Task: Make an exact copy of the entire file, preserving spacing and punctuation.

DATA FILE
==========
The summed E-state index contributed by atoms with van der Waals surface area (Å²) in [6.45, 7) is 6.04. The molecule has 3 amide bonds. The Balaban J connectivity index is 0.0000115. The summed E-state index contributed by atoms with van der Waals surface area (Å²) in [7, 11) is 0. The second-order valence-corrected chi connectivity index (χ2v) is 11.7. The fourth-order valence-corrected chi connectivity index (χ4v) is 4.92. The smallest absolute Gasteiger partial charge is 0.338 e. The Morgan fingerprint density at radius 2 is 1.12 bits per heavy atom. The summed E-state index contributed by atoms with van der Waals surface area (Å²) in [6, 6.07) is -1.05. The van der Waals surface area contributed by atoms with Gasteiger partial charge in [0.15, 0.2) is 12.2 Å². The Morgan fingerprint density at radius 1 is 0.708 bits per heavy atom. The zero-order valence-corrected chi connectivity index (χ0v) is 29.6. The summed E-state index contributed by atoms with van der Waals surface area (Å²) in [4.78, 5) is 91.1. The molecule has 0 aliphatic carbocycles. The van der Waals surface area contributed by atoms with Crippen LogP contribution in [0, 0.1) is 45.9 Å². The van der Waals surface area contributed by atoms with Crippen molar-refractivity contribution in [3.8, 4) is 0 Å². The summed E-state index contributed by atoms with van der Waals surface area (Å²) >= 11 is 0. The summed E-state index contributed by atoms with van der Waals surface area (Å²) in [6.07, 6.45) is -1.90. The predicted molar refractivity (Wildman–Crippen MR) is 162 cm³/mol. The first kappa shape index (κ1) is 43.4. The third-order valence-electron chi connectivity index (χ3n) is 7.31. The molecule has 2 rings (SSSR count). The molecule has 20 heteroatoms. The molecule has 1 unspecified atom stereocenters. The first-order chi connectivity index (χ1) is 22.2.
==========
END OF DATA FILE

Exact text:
The summed E-state index contributed by atoms with van der Waals surface area (Å²) in [6.45, 7) is 6.04. The molecule has 3 amide bonds. The Balaban J connectivity index is 0.0000115. The summed E-state index contributed by atoms with van der Waals surface area (Å²) in [7, 11) is 0. The second-order valence-corrected chi connectivity index (χ2v) is 11.7. The fourth-order valence-corrected chi connectivity index (χ4v) is 4.92. The smallest absolute Gasteiger partial charge is 0.338 e. The Morgan fingerprint density at radius 2 is 1.12 bits per heavy atom. The summed E-state index contributed by atoms with van der Waals surface area (Å²) in [6, 6.07) is -1.05. The van der Waals surface area contributed by atoms with Gasteiger partial charge in [0.15, 0.2) is 12.2 Å². The Morgan fingerprint density at radius 1 is 0.708 bits per heavy atom. The zero-order valence-corrected chi connectivity index (χ0v) is 29.6. The summed E-state index contributed by atoms with van der Waals surface area (Å²) in [4.78, 5) is 91.1. The molecule has 0 aliphatic carbocycles. The van der Waals surface area contributed by atoms with Crippen LogP contribution in [0, 0.1) is 45.9 Å². The van der Waals surface area contributed by atoms with Crippen molar-refractivity contribution in [3.8, 4) is 0 Å². The summed E-state index contributed by atoms with van der Waals surface area (Å²) >= 11 is 0. The summed E-state index contributed by atoms with van der Waals surface area (Å²) in [6.07, 6.45) is -1.90. The predicted molar refractivity (Wildman–Crippen MR) is 162 cm³/mol. The first kappa shape index (κ1) is 43.4. The third-order valence-electron chi connectivity index (χ3n) is 7.31. The molecule has 2 rings (SSSR count). The molecule has 20 heteroatoms. The molecule has 1 unspecified atom stereocenters. The first-order chi connectivity index (χ1) is 22.2.